The Office of Sustainability has released its latest report compiling UW–Madison sustainability highlights from the last year. What can readers expect to find?
UW–Madison students, faculty, and staff engage in an impressively wide range of sustainability-related activities, including institutional initiatives and programming, teaching and research, and many forms of outreach and community-building. Some of these activities are explicitly associated with the term “sustainability” or “environment,” while others are not. For instance, the first highlight in the latest Office of Sustainability report is this impressive and on-brand statistic: UW–Madison produced the most climate change research of any Midwestern university from 2014–2018 and generated over $459 million in funding for sustainability-related research in fiscal year 2020.
But scroll down to the section called “A High-Performing Organization”—the highlight document is structured to align with the latest Strategic Framework—and you’ll find a different sort of entry: UW–Madison hired its first Director of Tribal Relations in 2019, and the university is taking additional steps to recognize the 13,000-year history of the Ho-Chunk people on this land and to acknowledge their forcible removal from this region.
Is this sustainability? In fact, it is: the increasingly influential UN Sustainable Development Goals (SDGs) include 17 goals with associated targets and indicators; Goal 16 is to “Promote peaceful and inclusive societies for sustainable development, provide access to justice for all and build effective, accountable and inclusive institutions at all levels.” One target within this goal is to “ensure responsive, inclusive, participatory and representative decision-making at all levels,” particularly at public institutions. By facilitating better tribal relations and attempting to improve representation of the First Nations of Wisconsin among UW–Madison leadership, the university is, in effect, working toward this target for sustainability. Indeed, UW–Madison will soon be measuring itself against the UN SDGs, as the latest iteration of the Sustainability Tracking, Assessment, and Rating System (STARS), which the university completed for the first time in 2019, has now been aligned with the SDGs.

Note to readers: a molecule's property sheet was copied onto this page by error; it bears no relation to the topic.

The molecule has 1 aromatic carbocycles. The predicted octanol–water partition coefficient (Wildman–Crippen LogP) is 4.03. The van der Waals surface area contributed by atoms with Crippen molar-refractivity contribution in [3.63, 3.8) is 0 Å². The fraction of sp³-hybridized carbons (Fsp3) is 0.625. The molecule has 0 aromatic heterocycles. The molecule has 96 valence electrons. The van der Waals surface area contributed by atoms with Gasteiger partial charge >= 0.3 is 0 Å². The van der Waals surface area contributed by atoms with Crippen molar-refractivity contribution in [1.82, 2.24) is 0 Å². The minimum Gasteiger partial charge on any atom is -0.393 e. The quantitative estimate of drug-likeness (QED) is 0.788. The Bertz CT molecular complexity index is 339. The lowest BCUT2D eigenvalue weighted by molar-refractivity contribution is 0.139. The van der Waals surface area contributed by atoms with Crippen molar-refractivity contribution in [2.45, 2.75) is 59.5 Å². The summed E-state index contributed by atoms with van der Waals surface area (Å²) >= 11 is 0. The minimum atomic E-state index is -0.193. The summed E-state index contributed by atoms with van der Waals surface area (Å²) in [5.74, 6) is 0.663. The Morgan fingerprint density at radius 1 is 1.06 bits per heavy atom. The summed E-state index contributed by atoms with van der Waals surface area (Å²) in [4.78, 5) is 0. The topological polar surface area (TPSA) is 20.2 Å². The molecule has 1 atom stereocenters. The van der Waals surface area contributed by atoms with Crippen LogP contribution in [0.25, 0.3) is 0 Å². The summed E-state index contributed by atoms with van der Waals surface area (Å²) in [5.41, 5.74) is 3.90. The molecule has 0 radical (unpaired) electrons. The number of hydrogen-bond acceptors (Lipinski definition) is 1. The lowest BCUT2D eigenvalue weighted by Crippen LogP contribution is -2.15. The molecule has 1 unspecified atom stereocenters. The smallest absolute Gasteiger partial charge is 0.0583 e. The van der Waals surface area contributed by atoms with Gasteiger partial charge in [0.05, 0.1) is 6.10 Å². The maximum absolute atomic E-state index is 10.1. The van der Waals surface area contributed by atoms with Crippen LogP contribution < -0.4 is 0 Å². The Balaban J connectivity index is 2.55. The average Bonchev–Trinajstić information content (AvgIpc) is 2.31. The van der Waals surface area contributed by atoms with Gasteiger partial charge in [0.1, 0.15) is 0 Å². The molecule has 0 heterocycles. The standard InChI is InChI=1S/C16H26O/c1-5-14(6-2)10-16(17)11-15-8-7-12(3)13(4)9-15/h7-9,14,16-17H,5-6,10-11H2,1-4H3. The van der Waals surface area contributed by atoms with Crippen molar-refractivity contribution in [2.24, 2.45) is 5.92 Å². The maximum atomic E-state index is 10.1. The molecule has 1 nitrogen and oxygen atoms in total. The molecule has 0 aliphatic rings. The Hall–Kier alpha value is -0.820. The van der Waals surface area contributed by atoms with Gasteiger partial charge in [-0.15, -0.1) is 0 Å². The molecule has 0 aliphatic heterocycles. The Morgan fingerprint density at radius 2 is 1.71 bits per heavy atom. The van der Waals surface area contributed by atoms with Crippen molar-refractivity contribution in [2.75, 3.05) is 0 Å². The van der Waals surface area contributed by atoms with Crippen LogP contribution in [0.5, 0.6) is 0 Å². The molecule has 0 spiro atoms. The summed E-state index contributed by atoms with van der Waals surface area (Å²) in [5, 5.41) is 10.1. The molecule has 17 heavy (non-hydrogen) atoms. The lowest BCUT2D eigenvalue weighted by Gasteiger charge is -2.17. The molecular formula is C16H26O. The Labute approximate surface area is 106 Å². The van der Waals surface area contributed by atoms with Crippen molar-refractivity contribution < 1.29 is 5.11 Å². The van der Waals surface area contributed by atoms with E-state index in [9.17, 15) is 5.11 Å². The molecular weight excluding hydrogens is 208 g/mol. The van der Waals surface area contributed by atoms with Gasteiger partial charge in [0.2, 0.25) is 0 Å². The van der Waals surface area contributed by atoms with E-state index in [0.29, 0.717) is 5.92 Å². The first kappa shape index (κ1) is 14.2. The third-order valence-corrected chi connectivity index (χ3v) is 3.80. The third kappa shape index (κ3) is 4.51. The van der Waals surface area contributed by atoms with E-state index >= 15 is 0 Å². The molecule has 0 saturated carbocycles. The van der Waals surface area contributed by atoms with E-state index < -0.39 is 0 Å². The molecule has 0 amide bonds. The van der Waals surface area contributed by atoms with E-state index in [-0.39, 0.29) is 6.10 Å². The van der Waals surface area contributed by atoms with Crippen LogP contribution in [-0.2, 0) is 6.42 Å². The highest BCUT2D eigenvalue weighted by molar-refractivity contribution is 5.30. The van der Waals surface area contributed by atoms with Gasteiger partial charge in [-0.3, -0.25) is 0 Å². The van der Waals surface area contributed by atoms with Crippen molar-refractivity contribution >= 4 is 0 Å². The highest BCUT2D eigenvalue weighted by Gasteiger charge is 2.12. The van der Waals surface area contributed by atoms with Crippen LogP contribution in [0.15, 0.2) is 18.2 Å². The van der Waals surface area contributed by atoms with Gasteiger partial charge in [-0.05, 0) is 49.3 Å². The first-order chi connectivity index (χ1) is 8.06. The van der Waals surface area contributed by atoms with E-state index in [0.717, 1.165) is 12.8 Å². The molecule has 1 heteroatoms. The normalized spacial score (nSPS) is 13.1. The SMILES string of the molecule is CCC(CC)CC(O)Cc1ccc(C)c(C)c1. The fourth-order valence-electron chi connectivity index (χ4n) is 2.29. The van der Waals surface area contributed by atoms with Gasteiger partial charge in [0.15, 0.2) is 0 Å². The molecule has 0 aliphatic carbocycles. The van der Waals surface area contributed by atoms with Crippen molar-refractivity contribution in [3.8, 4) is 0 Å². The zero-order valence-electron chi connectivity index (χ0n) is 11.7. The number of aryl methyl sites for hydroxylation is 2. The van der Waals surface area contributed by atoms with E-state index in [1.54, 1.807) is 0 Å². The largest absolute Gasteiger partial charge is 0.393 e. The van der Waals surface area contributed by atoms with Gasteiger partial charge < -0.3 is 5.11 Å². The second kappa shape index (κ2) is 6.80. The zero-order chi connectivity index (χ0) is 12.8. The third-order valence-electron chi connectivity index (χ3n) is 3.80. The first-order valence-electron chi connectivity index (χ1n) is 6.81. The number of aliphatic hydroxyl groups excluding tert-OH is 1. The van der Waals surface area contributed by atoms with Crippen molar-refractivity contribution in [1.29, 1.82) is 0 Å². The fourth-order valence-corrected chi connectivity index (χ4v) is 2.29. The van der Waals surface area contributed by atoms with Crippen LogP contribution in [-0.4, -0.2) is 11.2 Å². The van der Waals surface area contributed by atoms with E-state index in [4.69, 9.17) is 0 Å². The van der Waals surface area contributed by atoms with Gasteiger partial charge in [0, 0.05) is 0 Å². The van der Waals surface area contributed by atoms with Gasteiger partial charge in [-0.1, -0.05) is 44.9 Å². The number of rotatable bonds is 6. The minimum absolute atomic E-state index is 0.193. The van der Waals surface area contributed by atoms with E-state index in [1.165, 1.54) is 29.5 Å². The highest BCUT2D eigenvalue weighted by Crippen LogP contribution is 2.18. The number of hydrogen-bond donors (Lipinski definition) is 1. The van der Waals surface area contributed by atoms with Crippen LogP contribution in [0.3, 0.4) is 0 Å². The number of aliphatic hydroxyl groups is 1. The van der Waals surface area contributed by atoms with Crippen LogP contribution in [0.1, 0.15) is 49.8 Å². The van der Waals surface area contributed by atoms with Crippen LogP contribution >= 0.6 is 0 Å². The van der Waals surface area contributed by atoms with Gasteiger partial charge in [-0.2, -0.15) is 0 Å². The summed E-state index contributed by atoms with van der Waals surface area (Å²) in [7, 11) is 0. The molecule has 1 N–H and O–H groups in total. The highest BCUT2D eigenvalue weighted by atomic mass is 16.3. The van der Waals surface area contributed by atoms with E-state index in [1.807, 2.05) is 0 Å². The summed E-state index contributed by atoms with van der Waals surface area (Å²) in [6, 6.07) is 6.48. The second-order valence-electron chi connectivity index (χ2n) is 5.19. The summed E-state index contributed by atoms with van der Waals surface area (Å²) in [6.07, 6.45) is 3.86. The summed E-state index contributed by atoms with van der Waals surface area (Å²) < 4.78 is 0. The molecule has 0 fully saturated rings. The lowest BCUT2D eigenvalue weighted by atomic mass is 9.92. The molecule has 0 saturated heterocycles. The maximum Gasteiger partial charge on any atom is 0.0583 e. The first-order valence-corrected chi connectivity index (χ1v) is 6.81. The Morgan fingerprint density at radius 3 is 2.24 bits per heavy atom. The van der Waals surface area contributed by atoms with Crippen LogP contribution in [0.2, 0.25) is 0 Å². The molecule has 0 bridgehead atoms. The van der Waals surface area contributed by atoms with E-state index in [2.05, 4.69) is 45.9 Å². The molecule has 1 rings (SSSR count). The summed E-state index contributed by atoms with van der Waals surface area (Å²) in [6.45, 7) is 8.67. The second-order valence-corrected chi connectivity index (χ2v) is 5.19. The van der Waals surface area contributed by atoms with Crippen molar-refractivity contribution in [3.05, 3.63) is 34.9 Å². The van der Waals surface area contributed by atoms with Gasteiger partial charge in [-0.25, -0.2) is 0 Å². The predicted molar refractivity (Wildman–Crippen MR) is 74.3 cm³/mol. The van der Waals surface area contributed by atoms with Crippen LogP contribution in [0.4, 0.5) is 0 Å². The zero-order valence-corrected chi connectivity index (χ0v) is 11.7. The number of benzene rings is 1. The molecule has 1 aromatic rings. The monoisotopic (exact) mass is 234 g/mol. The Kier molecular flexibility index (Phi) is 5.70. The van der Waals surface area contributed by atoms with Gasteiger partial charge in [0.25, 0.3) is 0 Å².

The Office of Sustainability report, in this spirit, seeks to illuminate how the concept of “sustainability” incorporates more than recycling, composting, or even greenhouse gas emissions; it also, inherently, incorporates complex social, cultural, and economic issues. Energy reduction and alternative transportation are both central to a sustainable campus, but so too are things like research on global health, exploring the concept of plastic through art, and innovative faculty recruitment methods like the latest cluster hire in freshwater sustainability.
By: Nathan Jandl